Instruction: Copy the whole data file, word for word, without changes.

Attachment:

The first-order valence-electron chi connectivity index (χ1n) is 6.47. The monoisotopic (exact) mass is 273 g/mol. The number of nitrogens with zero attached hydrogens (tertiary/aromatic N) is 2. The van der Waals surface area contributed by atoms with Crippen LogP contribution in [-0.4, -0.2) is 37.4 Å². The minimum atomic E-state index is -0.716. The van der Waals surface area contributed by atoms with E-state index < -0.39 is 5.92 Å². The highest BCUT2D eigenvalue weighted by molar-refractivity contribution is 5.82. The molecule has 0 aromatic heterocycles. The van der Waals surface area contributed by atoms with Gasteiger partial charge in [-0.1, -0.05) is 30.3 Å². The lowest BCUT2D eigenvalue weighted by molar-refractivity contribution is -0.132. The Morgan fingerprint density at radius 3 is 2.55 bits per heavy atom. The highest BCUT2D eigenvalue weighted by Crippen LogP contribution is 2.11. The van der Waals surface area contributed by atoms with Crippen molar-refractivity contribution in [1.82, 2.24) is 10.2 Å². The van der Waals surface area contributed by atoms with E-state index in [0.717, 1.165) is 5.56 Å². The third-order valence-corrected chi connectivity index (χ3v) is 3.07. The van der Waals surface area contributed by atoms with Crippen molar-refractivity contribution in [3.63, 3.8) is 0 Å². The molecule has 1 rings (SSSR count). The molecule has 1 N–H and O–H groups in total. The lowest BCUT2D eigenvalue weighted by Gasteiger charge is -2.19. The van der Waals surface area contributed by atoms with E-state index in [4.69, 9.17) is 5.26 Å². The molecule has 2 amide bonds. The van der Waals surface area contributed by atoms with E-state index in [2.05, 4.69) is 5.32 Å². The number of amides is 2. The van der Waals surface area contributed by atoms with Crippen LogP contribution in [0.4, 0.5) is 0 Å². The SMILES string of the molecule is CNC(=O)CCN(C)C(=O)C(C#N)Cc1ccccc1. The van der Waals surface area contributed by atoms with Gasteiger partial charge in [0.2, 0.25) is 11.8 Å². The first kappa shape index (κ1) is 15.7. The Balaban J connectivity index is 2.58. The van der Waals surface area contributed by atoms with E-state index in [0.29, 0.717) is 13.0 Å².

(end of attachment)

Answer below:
The first-order valence-electron chi connectivity index (χ1n) is 6.47. The monoisotopic (exact) mass is 273 g/mol. The number of nitrogens with zero attached hydrogens (tertiary/aromatic N) is 2. The van der Waals surface area contributed by atoms with Crippen LogP contribution in [-0.4, -0.2) is 37.4 Å². The minimum atomic E-state index is -0.716. The van der Waals surface area contributed by atoms with E-state index < -0.39 is 5.92 Å². The highest BCUT2D eigenvalue weighted by molar-refractivity contribution is 5.82. The molecule has 0 aromatic heterocycles. The van der Waals surface area contributed by atoms with Gasteiger partial charge in [-0.1, -0.05) is 30.3 Å². The lowest BCUT2D eigenvalue weighted by molar-refractivity contribution is -0.132. The Morgan fingerprint density at radius 3 is 2.55 bits per heavy atom. The highest BCUT2D eigenvalue weighted by Crippen LogP contribution is 2.11. The van der Waals surface area contributed by atoms with Crippen molar-refractivity contribution in [1.82, 2.24) is 10.2 Å². The van der Waals surface area contributed by atoms with E-state index in [0.717, 1.165) is 5.56 Å². The third-order valence-corrected chi connectivity index (χ3v) is 3.07. The van der Waals surface area contributed by atoms with Crippen molar-refractivity contribution in [3.63, 3.8) is 0 Å². The molecule has 1 rings (SSSR count). The molecule has 1 N–H and O–H groups in total. The lowest BCUT2D eigenvalue weighted by Gasteiger charge is -2.19. The van der Waals surface area contributed by atoms with E-state index in [4.69, 9.17) is 5.26 Å². The molecule has 2 amide bonds. The van der Waals surface area contributed by atoms with E-state index in [2.05, 4.69) is 5.32 Å². The number of amides is 2. The van der Waals surface area contributed by atoms with Crippen LogP contribution in [0.4, 0.5) is 0 Å². The SMILES string of the molecule is CNC(=O)CCN(C)C(=O)C(C#N)Cc1ccccc1. The van der Waals surface area contributed by atoms with Gasteiger partial charge in [0.2, 0.25) is 11.8 Å². The first kappa shape index (κ1) is 15.7. The Balaban J connectivity index is 2.58. The van der Waals surface area contributed by atoms with E-state index in [0.29, 0.717) is 13.0 Å².